Some scattered thoughts about the section of the Leveson Inquiry report titled “A brief history of press freedom in the United Kingdom”. You can find this at part B2 of volume 1, starting at page 58.
- The chapter’s sub-title is “A brief history of press freedom in the United Kingdom”. Not “A brief history of the relationship between the press and the state in the United Kingdom”, or even “the newspaper industry and the state in England” (which is what the report is really about). Much of the legislation the report cites was targeted at all printed materials, and indeed before the early seventeenth century the concept of printed news or a printed news industry is a bit problematic. This is an important distinction, given the extent to which the various Licensing Acts of the seventeenth century are being referenced by media commentators arguing against statutory regulation. They are not particularly apt historical parallels with Leveson’s idea of a statutory backstop for the Press Complaints Commission.
- The report presumes that the pre-modern state was able, if it wished, to control or suppress the content and output of printed publications. While there are certainly examples of early modern states preventing publication, altering content, and taking books out of circulation once printed, there are many more of states failing to do so. And there are lots of examples, too, of authors falling into line with licensing when it suited them (not least John Milton, of whom more below). The story of press and state interaction is much messier than a simple narrative of bureaucratic, censoring governments seeking to crack down on radical libertarian journalists who might otherwise have let daylight in on the workings of government.
- The report doesn’t distinguish between political regulation of printed texts and mechanisms to regulate economic ownership and exploitation of the same texts. The 1538 proclamation by Henry VIII that the report cites was linked to the break with Rome and required those writing, printing or selling religious texts to have them examined by a representative of the king or the church. The report claims the proclamation was linked to the Stationers’ Company, but this wasn’t actually incorporated until 1557 – the point at which its charter began the procedure of stationers registering their rights to a text by entering their name and the book’s title in the Company’s Register. For the Stationers’ Company, cracking down on ‘rogue’ printers and booksellers was cementing it and its members’ economic position. Considerations of profit like this are largely missing from the report’s narrative, despite the fact that profit has, since the beginning of the English news industry been at the heart of the trade’s relations with the state.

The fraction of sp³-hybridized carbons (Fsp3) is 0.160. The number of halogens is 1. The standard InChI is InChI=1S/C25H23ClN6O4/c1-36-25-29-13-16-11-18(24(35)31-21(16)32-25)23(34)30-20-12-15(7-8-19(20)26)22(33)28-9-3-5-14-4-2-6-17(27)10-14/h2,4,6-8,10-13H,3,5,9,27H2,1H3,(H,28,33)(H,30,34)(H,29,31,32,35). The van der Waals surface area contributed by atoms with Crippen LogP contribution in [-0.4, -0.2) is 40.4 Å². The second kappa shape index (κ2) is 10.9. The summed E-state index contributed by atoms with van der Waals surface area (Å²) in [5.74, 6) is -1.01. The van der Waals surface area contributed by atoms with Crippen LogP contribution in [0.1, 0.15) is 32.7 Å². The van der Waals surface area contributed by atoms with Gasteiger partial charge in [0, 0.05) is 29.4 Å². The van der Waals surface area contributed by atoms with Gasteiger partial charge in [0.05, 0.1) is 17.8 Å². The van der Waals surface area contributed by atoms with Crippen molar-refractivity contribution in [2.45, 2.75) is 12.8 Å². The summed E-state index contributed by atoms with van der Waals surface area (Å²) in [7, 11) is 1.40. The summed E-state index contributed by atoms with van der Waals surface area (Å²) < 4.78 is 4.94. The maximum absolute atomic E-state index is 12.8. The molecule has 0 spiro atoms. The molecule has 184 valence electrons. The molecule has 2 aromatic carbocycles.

It’s interesting that the report focuses – like many broadsheet and tabloid editorials of the last few weeks – on John Milton as a crusader for press liberty. But Milton is much more complicated a historical figure than this. Despite writing Areopagitica in the 1640s he went on to play an important role in the Commonwealth’s system for licensing printed newsbooks during the 1650s. Milton’s life was full of so many ambiguities like this that he is actually a fairly apt metaphor for how complicated the relationship between press and state is.
Of course the section in the Leveson report that deals with the news trade’s history is only a few pages out of hundreds, and so it has to simplify things by default. But it does make me wonder if, in creating black-and-white narratives about how modern problems have arisen, we are pushed – consciously or sub-consciously – towards black-and-white answers. The report’s bibliography doesn’t, as far as I can tell, cite any works by academic historians. Would the inquiry have benefited from calling historians as expert witnesses, or by setting out a longer, messier analysis of the development of the news trade?